British and European Union officials have raised new questions on the regulation of Big Tech after some major social media platforms banned the accounts of President Donald Trump last week. These firms have faced intense scrutiny over the past few years with some policymakers wary of their role on the political process.
One of the key questions is whether these companies should be treated as publishers rather than tech firms — meaning they would be more accountable for the content available on their platforms. The riot on Capitol Hill last week resurrected that debate, with some tech giants either banning or imposing restrictions on the accounts of the outgoing president.
According to the U.K.’s Health Secretary Matt Hancock, who used to be the culture secretary, these moves show that tech giants are “taking editorial decisions” which raise a “very big question” about how social media is regulated. “That’s clear because they’re choosing who should and shouldn’t have a voice on their platform,” Hancock told the BBC on Sunday.
Meanwhile, Thierry Breton, the EU’s commissioner for the internal market, said in a Politico opinion piece on Sunday: “The fact that a CEO can pull the plug on POTUS’s loudspeaker without any checks and balances is perplexing. It is not only confirmation of the power of these platforms, but it also displays deep weaknesses in the way our society is organized in the digital space.”
Publishers, such as newspapers, are allowed certain freedoms but also follow laws and codes in the U.K. and the European Union. As a result, they can be taken to court or forced to issue corrections if they publish discriminatory or libelous content. The European Union has taken a leading role when it comes to regulating these tech giants. There have been different investigations and fines related to how powerful these companies have become, as well as new legislation to address their powers.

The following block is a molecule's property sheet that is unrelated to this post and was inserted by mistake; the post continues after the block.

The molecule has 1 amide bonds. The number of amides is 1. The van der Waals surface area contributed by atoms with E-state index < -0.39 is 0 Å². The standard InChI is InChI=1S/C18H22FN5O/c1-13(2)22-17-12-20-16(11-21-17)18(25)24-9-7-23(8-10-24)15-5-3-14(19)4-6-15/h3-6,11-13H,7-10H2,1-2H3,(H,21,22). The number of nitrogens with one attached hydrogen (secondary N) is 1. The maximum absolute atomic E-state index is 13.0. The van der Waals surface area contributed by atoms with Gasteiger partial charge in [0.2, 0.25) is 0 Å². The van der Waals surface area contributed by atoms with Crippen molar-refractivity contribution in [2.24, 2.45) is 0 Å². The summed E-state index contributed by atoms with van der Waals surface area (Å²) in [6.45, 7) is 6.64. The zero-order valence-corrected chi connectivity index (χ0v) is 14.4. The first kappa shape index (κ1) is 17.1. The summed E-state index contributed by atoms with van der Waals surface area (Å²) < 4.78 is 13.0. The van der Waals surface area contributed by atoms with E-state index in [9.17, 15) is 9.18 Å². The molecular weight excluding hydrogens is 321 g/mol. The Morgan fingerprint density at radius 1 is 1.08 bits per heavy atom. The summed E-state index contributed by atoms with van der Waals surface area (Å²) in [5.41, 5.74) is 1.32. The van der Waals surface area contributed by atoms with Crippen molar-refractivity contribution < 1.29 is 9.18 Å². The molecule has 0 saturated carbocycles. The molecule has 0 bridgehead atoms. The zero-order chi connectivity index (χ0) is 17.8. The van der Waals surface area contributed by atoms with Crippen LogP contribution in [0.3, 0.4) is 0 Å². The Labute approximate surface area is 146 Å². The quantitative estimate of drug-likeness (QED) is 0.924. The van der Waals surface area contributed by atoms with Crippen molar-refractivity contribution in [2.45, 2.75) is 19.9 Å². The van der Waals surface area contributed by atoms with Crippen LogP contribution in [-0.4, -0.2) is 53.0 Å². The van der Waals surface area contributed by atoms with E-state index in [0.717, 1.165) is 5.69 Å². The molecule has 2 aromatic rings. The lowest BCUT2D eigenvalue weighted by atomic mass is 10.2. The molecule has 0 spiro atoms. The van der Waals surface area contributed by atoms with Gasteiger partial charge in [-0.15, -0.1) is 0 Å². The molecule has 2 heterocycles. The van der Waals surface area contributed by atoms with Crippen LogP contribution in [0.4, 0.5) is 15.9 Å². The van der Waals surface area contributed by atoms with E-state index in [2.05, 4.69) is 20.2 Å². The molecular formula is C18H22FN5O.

In 2018, the EU implemented the General Data Protection Regulation which has given users a stronger say over their data. However, the EU has bigger ambitions. It has a new plan that could lead to heftier fines and stronger controls over how Big Tech operates.
“Our European laws and courts will continue to define what is illegal, both offline and online — from child pornography to terrorist content, from hate speech to counterfeiting, from incitement to violence to defamation — through democratic processes and with appropriate checks and balances,” Breton added.
“But currently, online platforms lack legal clarity about how they should treat illegal content on their networks. This leaves our societies with too many questions about when content should or shouldn’t be blocked,” he added. However, one of the issues in regulating tech is the lack of an international approach.
U.S. officials have taken longer to discuss and address the implications of Big Tech in comparison with some of the work done in the European Union. As a new administration prepares to arrive at the White House later this month, the EU hopes it will be able to “join forces” with the U.S.
“The challenges faced by our societies and democracies are global in nature. That is why the EU and the new U.S. administration should join forces, as allies of the free world, to start a constructive dialogue leading to globally coherent principles,” Breton also said.